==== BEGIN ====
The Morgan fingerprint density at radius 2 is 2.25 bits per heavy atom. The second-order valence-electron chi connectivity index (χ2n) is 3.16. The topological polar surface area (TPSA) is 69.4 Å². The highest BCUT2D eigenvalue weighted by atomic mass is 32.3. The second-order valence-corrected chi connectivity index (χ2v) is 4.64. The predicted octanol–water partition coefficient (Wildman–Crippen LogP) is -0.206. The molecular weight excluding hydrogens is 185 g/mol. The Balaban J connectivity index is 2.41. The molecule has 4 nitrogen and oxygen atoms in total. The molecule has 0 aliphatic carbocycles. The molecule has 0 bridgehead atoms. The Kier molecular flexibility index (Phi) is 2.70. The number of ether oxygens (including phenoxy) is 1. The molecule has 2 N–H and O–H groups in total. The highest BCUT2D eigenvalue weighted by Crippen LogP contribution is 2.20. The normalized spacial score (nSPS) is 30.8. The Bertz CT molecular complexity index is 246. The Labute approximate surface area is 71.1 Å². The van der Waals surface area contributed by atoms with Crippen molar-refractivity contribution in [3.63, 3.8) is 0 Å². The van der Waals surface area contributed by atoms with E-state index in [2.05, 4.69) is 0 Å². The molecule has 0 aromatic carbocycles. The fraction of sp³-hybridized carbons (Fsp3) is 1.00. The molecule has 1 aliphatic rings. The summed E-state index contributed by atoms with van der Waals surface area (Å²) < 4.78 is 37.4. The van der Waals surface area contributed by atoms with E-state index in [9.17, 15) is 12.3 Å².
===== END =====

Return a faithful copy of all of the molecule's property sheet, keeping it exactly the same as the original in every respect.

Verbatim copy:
The Morgan fingerprint density at radius 2 is 2.25 bits per heavy atom. The second-order valence-electron chi connectivity index (χ2n) is 3.16. The topological polar surface area (TPSA) is 69.4 Å². The highest BCUT2D eigenvalue weighted by atomic mass is 32.3. The second-order valence-corrected chi connectivity index (χ2v) is 4.64. The predicted octanol–water partition coefficient (Wildman–Crippen LogP) is -0.206. The molecular weight excluding hydrogens is 185 g/mol. The Balaban J connectivity index is 2.41. The molecule has 4 nitrogen and oxygen atoms in total. The molecule has 0 aliphatic carbocycles. The molecule has 0 bridgehead atoms. The Kier molecular flexibility index (Phi) is 2.70. The number of ether oxygens (including phenoxy) is 1. The molecule has 2 N–H and O–H groups in total. The highest BCUT2D eigenvalue weighted by Crippen LogP contribution is 2.20. The normalized spacial score (nSPS) is 30.8. The Bertz CT molecular complexity index is 246. The Labute approximate surface area is 71.1 Å². The van der Waals surface area contributed by atoms with Crippen molar-refractivity contribution in [3.63, 3.8) is 0 Å². The van der Waals surface area contributed by atoms with E-state index in [2.05, 4.69) is 0 Å². The molecule has 0 aromatic carbocycles. The fraction of sp³-hybridized carbons (Fsp3) is 1.00. The molecule has 1 aliphatic rings. The summed E-state index contributed by atoms with van der Waals surface area (Å²) < 4.78 is 37.4. The van der Waals surface area contributed by atoms with E-state index in [9.17, 15) is 12.3 Å².